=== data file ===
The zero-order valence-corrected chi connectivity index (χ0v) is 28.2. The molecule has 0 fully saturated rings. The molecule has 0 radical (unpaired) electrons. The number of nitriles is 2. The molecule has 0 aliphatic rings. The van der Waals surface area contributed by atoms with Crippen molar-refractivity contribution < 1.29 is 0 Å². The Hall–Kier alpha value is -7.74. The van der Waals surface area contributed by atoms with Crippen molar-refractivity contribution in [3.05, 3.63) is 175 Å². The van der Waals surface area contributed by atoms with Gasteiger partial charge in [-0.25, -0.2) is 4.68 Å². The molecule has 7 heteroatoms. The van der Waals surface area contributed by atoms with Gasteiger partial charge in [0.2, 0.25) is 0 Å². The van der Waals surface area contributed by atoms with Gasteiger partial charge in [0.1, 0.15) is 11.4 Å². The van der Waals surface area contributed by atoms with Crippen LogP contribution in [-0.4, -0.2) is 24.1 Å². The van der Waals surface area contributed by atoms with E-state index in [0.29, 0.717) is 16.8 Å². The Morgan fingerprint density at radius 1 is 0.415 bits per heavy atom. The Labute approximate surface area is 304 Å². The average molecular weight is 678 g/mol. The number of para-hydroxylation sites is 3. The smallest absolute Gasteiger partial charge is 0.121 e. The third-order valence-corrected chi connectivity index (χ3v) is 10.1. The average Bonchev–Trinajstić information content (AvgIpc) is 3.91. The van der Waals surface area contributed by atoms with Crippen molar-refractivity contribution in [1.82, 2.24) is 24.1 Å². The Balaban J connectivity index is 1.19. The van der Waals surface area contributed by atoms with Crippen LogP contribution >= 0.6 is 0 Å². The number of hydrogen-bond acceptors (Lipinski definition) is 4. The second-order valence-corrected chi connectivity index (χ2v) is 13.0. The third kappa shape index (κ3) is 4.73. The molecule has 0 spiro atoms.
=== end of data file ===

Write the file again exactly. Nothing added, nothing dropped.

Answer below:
The zero-order valence-corrected chi connectivity index (χ0v) is 28.2. The molecule has 0 fully saturated rings. The molecule has 0 radical (unpaired) electrons. The number of nitriles is 2. The molecule has 0 aliphatic rings. The van der Waals surface area contributed by atoms with Crippen molar-refractivity contribution < 1.29 is 0 Å². The Hall–Kier alpha value is -7.74. The van der Waals surface area contributed by atoms with Crippen molar-refractivity contribution in [3.05, 3.63) is 175 Å². The van der Waals surface area contributed by atoms with Gasteiger partial charge in [-0.25, -0.2) is 4.68 Å². The molecule has 7 heteroatoms. The van der Waals surface area contributed by atoms with Gasteiger partial charge in [0.2, 0.25) is 0 Å². The van der Waals surface area contributed by atoms with Gasteiger partial charge in [0.1, 0.15) is 11.4 Å². The van der Waals surface area contributed by atoms with Crippen LogP contribution in [-0.4, -0.2) is 24.1 Å². The van der Waals surface area contributed by atoms with E-state index in [0.29, 0.717) is 16.8 Å². The Morgan fingerprint density at radius 1 is 0.415 bits per heavy atom. The Labute approximate surface area is 304 Å². The average molecular weight is 678 g/mol. The number of para-hydroxylation sites is 3. The smallest absolute Gasteiger partial charge is 0.121 e. The third-order valence-corrected chi connectivity index (χ3v) is 10.1. The average Bonchev–Trinajstić information content (AvgIpc) is 3.91. The van der Waals surface area contributed by atoms with Crippen molar-refractivity contribution in [1.82, 2.24) is 24.1 Å². The Balaban J connectivity index is 1.19. The van der Waals surface area contributed by atoms with Crippen LogP contribution >= 0.6 is 0 Å². The number of hydrogen-bond acceptors (Lipinski definition) is 4. The second-order valence-corrected chi connectivity index (χ2v) is 13.0. The third kappa shape index (κ3) is 4.73. The molecule has 0 spiro atoms.